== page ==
Hypersensitivity to any ingredients of APO-MOMETASONE Aqueous Nasal Spray.
Special Precautions
Mometasone Aqueous Nasal Spray should not be used in the presence of untreated localized infection involving the nasal mucosa.
Because of the inhibitory effect of corticosteroids on wound healing, patients who have experienced recent nasal surgery or trauma should not use a nasal corticosteroid until healing has occurred.
Following 12 months of treatment with Mometasone Aqueous Nasal Spray, there was no evidence of atrophy of the nasal mucosa; also, mometasone furoate tended to reverse the nasal mucosa closer to a normal histologic phenotype. As with any long-term treatment, patients using Mometasone Aqueous Nasal Spray over several months or longer should be examined periodically for possible changes in the nasal mucosa. If localized fungal infection of the nose or pharynx develops, discontinuance of Mometasone Aqueous Nasal Spray therapy or appropriate treatment may be required. Persistence of nasopharyngeal irritation may be an indication for discontinuing Mometasone Aqueous Nasal Spray.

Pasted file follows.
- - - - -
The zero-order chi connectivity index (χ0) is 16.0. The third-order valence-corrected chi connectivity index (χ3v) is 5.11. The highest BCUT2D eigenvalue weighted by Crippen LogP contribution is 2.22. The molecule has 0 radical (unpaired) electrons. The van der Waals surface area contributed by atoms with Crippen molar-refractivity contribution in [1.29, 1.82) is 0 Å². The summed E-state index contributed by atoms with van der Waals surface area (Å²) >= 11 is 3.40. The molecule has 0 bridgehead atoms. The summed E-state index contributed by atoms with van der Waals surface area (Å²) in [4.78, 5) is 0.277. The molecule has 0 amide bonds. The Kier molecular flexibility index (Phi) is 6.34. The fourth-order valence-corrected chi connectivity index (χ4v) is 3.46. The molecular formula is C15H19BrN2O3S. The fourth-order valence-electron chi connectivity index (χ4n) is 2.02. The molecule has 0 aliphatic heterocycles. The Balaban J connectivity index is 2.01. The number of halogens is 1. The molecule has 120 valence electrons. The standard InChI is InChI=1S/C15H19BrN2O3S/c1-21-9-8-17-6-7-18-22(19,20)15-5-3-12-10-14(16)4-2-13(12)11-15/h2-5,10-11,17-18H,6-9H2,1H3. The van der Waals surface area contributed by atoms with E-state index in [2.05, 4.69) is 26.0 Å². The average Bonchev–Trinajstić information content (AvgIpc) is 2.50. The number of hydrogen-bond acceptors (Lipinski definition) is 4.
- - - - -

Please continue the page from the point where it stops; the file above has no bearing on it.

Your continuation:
Mometasone Aqueous Nasal Spray should be used with caution, if at all, in patients with active or quiescent tuberculous infections of the respiratory tract, or in untreated fungal, bacterial, systemic viral infections or ocular herpes simplex.
There is no evidence of hypothalamic-pituitary-adrenal (HPA) axis suppression following prolonged treatment with Mometasone Aqueous Nasal Spray. However, patients who are transferred from long-term administration of systemically active corticosteroids to Mometasone Aqueous Nasal Spray require careful attention. Systemic corticosteroid withdrawal in such patients may result in adrenal insufficiency for a number of months until recovery of HA axis function. If these patients exhibit signs and symptoms of adrenal insufficiency, systemic corticosteroid administration should be resumed and other modes of therapy and appropriate measures instituted.